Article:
Time Magazine, on May 3, 1948, described the Arab flight from Haifa: "The mass evacuation, prompted partly by fear, partly by order of Arab leaders, left the Arab quarter of Haifa a ghost city.... By withdrawing Arab workers their leaders hoped to paralyze Haifa."

Monsignor George Hakim, the Greek Catholic Bishop of Galilee, said in 1949 that the Arabs of Haifa "fled in spite of the fact that the Jewish authorities guaranteed their safety and rights as citizens of Israel."

Even a British police commander in Haifa said in April 1948, "Every effort is being made by the Jews to persuade the Arab populace to stay and carry on with their normal lives, to get their shops and businesses open and to be assured that their lives and interests will be safe."

Israeli-Palestinian Couple Fights to Live Together

By Reuters

Jasmin Avissar and Osama Zatar fell in love, got married and hoped to live happily ever after -- but she's an Israeli Jew and he's a Palestinian Muslim and now they have nowhere to call home.

The couple's "Romeo and Juliet" struggle to live together is a rare tale of cross-border love in a land driven by years of violence between Israel and Palestinians.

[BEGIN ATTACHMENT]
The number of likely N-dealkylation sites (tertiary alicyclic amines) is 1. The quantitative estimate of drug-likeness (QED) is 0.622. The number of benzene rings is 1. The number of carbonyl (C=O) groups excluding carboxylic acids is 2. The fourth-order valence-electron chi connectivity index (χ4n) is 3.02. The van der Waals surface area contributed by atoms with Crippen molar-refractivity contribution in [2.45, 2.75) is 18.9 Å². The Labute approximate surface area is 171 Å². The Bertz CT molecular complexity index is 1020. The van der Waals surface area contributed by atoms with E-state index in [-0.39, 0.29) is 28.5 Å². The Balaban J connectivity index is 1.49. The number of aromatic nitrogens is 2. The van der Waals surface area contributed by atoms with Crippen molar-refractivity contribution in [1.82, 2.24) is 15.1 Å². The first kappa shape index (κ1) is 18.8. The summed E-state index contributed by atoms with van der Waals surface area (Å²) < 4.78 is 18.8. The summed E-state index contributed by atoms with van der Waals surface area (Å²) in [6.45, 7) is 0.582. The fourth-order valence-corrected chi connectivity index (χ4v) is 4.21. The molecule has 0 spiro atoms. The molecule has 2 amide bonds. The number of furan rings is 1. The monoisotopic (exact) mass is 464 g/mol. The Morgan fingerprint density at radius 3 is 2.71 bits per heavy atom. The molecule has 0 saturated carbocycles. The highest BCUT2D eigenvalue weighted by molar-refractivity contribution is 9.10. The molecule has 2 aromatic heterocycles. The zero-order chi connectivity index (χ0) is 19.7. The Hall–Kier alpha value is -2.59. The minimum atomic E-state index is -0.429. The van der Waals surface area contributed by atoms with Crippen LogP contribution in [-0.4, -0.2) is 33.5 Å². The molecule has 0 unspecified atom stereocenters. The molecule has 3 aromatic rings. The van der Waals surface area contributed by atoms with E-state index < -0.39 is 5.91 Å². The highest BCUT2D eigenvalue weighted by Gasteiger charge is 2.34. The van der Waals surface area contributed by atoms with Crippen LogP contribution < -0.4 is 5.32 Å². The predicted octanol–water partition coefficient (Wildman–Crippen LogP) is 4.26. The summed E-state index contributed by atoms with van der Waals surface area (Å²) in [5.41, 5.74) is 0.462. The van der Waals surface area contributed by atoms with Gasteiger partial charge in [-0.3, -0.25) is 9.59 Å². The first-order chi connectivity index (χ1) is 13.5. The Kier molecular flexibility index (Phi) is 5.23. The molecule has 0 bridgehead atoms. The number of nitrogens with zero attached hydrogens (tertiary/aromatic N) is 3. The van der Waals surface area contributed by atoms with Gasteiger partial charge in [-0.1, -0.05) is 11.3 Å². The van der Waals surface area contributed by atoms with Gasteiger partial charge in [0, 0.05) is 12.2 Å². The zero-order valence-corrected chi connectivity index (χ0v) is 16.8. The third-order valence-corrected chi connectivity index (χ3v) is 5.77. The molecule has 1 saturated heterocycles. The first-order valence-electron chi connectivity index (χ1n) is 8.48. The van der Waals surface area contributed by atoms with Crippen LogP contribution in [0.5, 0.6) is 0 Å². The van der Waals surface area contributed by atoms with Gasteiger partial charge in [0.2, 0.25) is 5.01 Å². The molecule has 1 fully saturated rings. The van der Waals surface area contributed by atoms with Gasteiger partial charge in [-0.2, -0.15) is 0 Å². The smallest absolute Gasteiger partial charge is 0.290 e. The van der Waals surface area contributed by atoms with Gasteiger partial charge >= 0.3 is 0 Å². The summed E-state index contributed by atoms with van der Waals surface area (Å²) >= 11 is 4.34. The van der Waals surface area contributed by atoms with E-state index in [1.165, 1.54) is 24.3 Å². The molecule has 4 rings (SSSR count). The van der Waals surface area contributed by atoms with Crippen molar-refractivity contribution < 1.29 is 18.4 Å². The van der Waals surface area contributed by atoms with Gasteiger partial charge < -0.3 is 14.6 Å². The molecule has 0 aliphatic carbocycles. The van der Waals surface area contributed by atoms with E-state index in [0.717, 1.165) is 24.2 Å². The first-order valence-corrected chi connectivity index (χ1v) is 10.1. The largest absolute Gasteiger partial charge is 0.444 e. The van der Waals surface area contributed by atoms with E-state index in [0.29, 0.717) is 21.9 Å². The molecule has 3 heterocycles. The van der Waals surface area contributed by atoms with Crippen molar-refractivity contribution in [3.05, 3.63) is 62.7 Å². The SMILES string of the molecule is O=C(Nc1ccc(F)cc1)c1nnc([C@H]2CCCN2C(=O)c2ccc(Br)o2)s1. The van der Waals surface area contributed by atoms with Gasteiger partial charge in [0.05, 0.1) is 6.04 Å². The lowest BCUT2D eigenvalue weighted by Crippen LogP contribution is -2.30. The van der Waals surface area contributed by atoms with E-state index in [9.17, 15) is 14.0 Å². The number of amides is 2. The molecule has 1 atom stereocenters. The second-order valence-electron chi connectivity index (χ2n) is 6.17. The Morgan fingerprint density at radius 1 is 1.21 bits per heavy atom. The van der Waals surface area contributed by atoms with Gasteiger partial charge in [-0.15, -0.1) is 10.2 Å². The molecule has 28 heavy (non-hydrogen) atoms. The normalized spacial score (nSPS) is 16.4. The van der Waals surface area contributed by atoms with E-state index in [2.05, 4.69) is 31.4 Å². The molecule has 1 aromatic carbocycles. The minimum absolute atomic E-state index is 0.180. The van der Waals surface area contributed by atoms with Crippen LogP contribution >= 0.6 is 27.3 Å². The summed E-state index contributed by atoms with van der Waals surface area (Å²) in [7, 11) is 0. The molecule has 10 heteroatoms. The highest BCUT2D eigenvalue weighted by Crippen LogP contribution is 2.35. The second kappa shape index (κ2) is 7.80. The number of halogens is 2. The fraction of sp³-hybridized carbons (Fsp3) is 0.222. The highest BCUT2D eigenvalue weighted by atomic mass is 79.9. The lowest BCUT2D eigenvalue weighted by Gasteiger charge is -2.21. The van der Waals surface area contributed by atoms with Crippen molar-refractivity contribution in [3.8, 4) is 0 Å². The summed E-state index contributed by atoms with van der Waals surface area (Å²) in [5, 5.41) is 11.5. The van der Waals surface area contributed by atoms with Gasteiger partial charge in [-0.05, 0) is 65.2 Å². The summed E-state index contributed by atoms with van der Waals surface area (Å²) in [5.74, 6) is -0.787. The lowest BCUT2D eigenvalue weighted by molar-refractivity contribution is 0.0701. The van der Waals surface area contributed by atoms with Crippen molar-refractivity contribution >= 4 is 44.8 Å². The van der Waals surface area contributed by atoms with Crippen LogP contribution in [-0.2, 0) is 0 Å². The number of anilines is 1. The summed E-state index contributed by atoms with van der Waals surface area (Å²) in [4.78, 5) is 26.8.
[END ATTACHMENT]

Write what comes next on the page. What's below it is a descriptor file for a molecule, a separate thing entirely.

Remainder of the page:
Avissar, a 25-year-old classical dancer, met Zatar, 26, when they both worked at an isolated animal shelter on the border between Jerusalem and the occupied West Bank. They wed two years ago, but Israel has not granted them permission to live in the Jewish state. So they live in the West Bank city of Ramallah but on borrowed time -- Avissar's Israeli army-issued permit to cross into the Palestinian-run city is temporary.

Israel denies residence permits to virtually all Palestinian men under-35 under a law, passed during a five-year-old Palestinian revolt, aimed at tightening security and preventing suicide bombings. The Israeli military also generally bars Israelis from Palestinian-ruled territory.

It is rare for Jews to marry Arabs either in Israel or the occupied territories, and the few who do tend to keep quiet about a union frowned upon by many Israelis and Palestinians.

"We're in a Kafka-esque situation. All we want is the right to live together as a married couple," said Avissar, who crosses an Israeli checkpoint almost daily to work as a waitress in Jerusalem. "The authorities are constantly trying to keep us apart", said Zatar, a sculptor who sports a dark pony tail. "We love each other and plan a future together, if we can have one".